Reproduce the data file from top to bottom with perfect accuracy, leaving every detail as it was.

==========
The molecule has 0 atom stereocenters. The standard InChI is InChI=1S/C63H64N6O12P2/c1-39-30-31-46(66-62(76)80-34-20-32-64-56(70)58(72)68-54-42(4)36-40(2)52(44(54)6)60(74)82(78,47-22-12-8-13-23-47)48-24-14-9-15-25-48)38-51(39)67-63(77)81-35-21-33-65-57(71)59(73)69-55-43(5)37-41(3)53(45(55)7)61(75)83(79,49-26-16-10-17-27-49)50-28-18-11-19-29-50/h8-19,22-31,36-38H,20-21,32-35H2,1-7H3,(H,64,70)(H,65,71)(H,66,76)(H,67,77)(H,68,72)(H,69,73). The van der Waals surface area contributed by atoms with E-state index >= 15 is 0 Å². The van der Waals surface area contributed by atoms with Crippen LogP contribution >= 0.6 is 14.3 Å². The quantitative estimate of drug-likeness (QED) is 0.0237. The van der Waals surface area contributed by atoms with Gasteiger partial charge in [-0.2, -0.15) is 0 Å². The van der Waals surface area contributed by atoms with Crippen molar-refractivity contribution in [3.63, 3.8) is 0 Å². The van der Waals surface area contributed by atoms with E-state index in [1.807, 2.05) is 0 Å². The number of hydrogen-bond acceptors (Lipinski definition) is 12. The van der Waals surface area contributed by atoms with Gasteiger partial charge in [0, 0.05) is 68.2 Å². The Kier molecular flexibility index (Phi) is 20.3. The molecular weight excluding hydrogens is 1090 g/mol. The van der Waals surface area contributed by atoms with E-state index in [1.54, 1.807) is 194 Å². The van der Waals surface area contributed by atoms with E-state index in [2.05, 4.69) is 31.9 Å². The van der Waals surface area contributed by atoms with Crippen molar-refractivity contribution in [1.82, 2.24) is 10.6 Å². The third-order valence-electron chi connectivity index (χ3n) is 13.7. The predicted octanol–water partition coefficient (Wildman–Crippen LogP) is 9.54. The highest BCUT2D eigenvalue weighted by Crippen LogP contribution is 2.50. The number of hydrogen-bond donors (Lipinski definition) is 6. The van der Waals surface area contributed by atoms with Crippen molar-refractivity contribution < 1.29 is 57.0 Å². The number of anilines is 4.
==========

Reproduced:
The molecule has 0 atom stereocenters. The standard InChI is InChI=1S/C63H64N6O12P2/c1-39-30-31-46(66-62(76)80-34-20-32-64-56(70)58(72)68-54-42(4)36-40(2)52(44(54)6)60(74)82(78,47-22-12-8-13-23-47)48-24-14-9-15-25-48)38-51(39)67-63(77)81-35-21-33-65-57(71)59(73)69-55-43(5)37-41(3)53(45(55)7)61(75)83(79,49-26-16-10-17-27-49)50-28-18-11-19-29-50/h8-19,22-31,36-38H,20-21,32-35H2,1-7H3,(H,64,70)(H,65,71)(H,66,76)(H,67,77)(H,68,72)(H,69,73). The van der Waals surface area contributed by atoms with E-state index >= 15 is 0 Å². The van der Waals surface area contributed by atoms with Crippen LogP contribution >= 0.6 is 14.3 Å². The quantitative estimate of drug-likeness (QED) is 0.0237. The van der Waals surface area contributed by atoms with Gasteiger partial charge in [-0.2, -0.15) is 0 Å². The van der Waals surface area contributed by atoms with Crippen molar-refractivity contribution in [3.63, 3.8) is 0 Å². The van der Waals surface area contributed by atoms with E-state index in [1.807, 2.05) is 0 Å². The number of hydrogen-bond acceptors (Lipinski definition) is 12. The van der Waals surface area contributed by atoms with Gasteiger partial charge in [0, 0.05) is 68.2 Å². The Kier molecular flexibility index (Phi) is 20.3. The molecular weight excluding hydrogens is 1090 g/mol. The van der Waals surface area contributed by atoms with E-state index in [1.54, 1.807) is 194 Å². The van der Waals surface area contributed by atoms with E-state index in [2.05, 4.69) is 31.9 Å². The van der Waals surface area contributed by atoms with Crippen molar-refractivity contribution in [1.82, 2.24) is 10.6 Å². The third-order valence-electron chi connectivity index (χ3n) is 13.7. The predicted octanol–water partition coefficient (Wildman–Crippen LogP) is 9.54. The highest BCUT2D eigenvalue weighted by Crippen LogP contribution is 2.50. The number of hydrogen-bond donors (Lipinski definition) is 6. The van der Waals surface area contributed by atoms with Crippen molar-refractivity contribution < 1.29 is 57.0 Å². The number of anilines is 4.